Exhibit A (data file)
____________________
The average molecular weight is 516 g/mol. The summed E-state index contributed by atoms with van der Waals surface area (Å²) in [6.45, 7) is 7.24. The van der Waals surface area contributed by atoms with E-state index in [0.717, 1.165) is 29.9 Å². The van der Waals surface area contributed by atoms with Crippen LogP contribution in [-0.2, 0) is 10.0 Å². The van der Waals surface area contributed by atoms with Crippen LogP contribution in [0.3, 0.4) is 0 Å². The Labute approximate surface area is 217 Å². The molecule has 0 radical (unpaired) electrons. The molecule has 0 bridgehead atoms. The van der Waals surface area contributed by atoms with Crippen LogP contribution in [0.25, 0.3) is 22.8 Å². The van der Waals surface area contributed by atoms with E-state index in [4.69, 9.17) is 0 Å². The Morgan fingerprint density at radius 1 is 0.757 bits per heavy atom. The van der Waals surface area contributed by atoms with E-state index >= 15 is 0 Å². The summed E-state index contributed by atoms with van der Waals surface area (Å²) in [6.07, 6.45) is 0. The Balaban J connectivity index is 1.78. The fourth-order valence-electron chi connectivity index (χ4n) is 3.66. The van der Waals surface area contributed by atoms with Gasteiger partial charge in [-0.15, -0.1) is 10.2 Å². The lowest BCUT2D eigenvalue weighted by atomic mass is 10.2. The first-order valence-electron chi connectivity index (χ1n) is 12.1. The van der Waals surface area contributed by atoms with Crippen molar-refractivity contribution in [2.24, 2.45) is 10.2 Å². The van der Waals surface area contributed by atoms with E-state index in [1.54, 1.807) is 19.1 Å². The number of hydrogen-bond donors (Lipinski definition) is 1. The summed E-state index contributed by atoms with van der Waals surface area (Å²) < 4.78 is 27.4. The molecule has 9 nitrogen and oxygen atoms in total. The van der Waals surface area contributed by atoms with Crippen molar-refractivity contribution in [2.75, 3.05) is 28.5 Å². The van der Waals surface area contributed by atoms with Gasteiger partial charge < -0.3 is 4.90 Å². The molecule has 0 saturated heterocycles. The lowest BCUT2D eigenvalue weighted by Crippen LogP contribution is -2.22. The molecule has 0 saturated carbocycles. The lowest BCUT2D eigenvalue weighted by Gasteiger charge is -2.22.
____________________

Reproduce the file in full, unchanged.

The average molecular weight is 516 g/mol. The summed E-state index contributed by atoms with van der Waals surface area (Å²) in [6.45, 7) is 7.24. The van der Waals surface area contributed by atoms with E-state index in [0.717, 1.165) is 29.9 Å². The van der Waals surface area contributed by atoms with Crippen LogP contribution in [-0.2, 0) is 10.0 Å². The van der Waals surface area contributed by atoms with Crippen LogP contribution in [0.3, 0.4) is 0 Å². The Labute approximate surface area is 217 Å². The molecule has 0 radical (unpaired) electrons. The molecule has 0 bridgehead atoms. The van der Waals surface area contributed by atoms with Crippen LogP contribution in [0.25, 0.3) is 22.8 Å². The van der Waals surface area contributed by atoms with E-state index in [4.69, 9.17) is 0 Å². The Morgan fingerprint density at radius 1 is 0.757 bits per heavy atom. The van der Waals surface area contributed by atoms with E-state index >= 15 is 0 Å². The summed E-state index contributed by atoms with van der Waals surface area (Å²) in [6.07, 6.45) is 0. The Balaban J connectivity index is 1.78. The fourth-order valence-electron chi connectivity index (χ4n) is 3.66. The van der Waals surface area contributed by atoms with Gasteiger partial charge in [-0.15, -0.1) is 10.2 Å². The lowest BCUT2D eigenvalue weighted by atomic mass is 10.2. The first-order valence-electron chi connectivity index (χ1n) is 12.1. The van der Waals surface area contributed by atoms with Crippen molar-refractivity contribution in [2.24, 2.45) is 10.2 Å². The van der Waals surface area contributed by atoms with E-state index in [1.54, 1.807) is 19.1 Å². The number of hydrogen-bond donors (Lipinski definition) is 1. The summed E-state index contributed by atoms with van der Waals surface area (Å²) < 4.78 is 27.4. The molecule has 9 nitrogen and oxygen atoms in total. The van der Waals surface area contributed by atoms with Crippen molar-refractivity contribution in [2.75, 3.05) is 28.5 Å². The van der Waals surface area contributed by atoms with Gasteiger partial charge < -0.3 is 4.90 Å². The molecule has 0 saturated heterocycles. The lowest BCUT2D eigenvalue weighted by Crippen LogP contribution is -2.22. The molecule has 0 saturated carbocycles. The lowest BCUT2D eigenvalue weighted by Gasteiger charge is -2.22.